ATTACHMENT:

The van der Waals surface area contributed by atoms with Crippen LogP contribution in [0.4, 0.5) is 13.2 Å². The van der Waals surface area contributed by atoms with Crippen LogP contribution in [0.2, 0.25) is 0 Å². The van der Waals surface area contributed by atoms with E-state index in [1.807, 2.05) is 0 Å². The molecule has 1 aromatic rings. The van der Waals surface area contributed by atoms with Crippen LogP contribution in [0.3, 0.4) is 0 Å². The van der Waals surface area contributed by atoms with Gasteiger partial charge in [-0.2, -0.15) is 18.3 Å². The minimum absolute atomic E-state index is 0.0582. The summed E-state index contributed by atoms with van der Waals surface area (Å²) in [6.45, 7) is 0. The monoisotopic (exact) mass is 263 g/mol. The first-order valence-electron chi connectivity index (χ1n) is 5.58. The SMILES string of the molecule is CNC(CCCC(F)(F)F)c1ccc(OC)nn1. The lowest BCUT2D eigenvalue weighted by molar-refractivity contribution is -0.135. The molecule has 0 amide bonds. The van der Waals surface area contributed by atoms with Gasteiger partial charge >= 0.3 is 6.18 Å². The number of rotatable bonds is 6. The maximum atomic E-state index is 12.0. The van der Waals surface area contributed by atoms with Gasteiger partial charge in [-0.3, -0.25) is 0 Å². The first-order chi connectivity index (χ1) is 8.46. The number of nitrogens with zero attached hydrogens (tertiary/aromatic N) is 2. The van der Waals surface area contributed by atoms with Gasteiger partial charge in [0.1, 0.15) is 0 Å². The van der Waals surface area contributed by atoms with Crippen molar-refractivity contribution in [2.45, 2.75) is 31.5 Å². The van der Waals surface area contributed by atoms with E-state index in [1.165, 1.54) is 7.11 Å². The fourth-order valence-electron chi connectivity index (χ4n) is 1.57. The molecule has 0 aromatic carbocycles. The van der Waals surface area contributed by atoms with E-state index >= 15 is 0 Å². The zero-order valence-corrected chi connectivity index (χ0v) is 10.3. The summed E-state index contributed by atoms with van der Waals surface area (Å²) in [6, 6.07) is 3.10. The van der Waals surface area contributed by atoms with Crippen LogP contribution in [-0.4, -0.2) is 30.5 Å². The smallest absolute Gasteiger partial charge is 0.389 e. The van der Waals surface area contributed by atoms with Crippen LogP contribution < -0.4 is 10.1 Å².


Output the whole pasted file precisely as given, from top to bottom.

The van der Waals surface area contributed by atoms with Crippen LogP contribution in [0.4, 0.5) is 13.2 Å². The van der Waals surface area contributed by atoms with Crippen LogP contribution in [0.2, 0.25) is 0 Å². The van der Waals surface area contributed by atoms with E-state index in [1.807, 2.05) is 0 Å². The molecule has 1 aromatic rings. The van der Waals surface area contributed by atoms with Crippen LogP contribution in [0.3, 0.4) is 0 Å². The van der Waals surface area contributed by atoms with Gasteiger partial charge in [-0.2, -0.15) is 18.3 Å². The minimum absolute atomic E-state index is 0.0582. The summed E-state index contributed by atoms with van der Waals surface area (Å²) in [6.45, 7) is 0. The monoisotopic (exact) mass is 263 g/mol. The first-order valence-electron chi connectivity index (χ1n) is 5.58. The SMILES string of the molecule is CNC(CCCC(F)(F)F)c1ccc(OC)nn1. The lowest BCUT2D eigenvalue weighted by molar-refractivity contribution is -0.135. The molecule has 0 amide bonds. The van der Waals surface area contributed by atoms with Gasteiger partial charge >= 0.3 is 6.18 Å². The number of rotatable bonds is 6. The maximum atomic E-state index is 12.0. The van der Waals surface area contributed by atoms with Gasteiger partial charge in [-0.3, -0.25) is 0 Å². The first-order chi connectivity index (χ1) is 8.46. The number of nitrogens with zero attached hydrogens (tertiary/aromatic N) is 2. The van der Waals surface area contributed by atoms with Gasteiger partial charge in [0.1, 0.15) is 0 Å². The van der Waals surface area contributed by atoms with Crippen molar-refractivity contribution in [2.45, 2.75) is 31.5 Å². The van der Waals surface area contributed by atoms with E-state index in [1.165, 1.54) is 7.11 Å². The fourth-order valence-electron chi connectivity index (χ4n) is 1.57. The molecule has 0 aromatic carbocycles. The van der Waals surface area contributed by atoms with E-state index >= 15 is 0 Å². The zero-order valence-corrected chi connectivity index (χ0v) is 10.3. The summed E-state index contributed by atoms with van der Waals surface area (Å²) in [6, 6.07) is 3.10. The van der Waals surface area contributed by atoms with Crippen LogP contribution in [-0.4, -0.2) is 30.5 Å². The smallest absolute Gasteiger partial charge is 0.389 e. The van der Waals surface area contributed by atoms with Crippen LogP contribution < -0.4 is 10.1 Å².